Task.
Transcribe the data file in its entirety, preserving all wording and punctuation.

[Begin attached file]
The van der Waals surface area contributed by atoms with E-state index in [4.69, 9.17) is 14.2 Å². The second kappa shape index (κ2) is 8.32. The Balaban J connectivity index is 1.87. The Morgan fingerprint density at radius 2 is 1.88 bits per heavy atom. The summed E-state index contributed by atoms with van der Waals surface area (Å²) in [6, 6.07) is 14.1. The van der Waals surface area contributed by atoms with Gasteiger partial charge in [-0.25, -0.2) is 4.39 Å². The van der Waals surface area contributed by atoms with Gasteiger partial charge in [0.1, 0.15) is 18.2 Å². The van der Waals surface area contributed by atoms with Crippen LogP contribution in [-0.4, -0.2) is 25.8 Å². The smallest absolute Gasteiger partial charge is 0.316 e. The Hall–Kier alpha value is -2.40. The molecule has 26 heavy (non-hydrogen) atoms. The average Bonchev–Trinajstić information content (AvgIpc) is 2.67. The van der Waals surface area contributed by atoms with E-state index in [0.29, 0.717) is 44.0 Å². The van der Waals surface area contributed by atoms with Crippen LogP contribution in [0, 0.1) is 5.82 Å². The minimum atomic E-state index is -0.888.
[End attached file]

The van der Waals surface area contributed by atoms with E-state index in [4.69, 9.17) is 14.2 Å². The second kappa shape index (κ2) is 8.32. The Balaban J connectivity index is 1.87. The Morgan fingerprint density at radius 2 is 1.88 bits per heavy atom. The summed E-state index contributed by atoms with van der Waals surface area (Å²) in [6, 6.07) is 14.1. The van der Waals surface area contributed by atoms with Gasteiger partial charge in [-0.25, -0.2) is 4.39 Å². The van der Waals surface area contributed by atoms with Gasteiger partial charge in [0.1, 0.15) is 18.2 Å². The van der Waals surface area contributed by atoms with Crippen LogP contribution in [-0.4, -0.2) is 25.8 Å². The smallest absolute Gasteiger partial charge is 0.316 e. The Hall–Kier alpha value is -2.40. The molecule has 26 heavy (non-hydrogen) atoms. The average Bonchev–Trinajstić information content (AvgIpc) is 2.67. The van der Waals surface area contributed by atoms with E-state index in [0.29, 0.717) is 44.0 Å². The van der Waals surface area contributed by atoms with Crippen LogP contribution in [0, 0.1) is 5.82 Å². The minimum atomic E-state index is -0.888.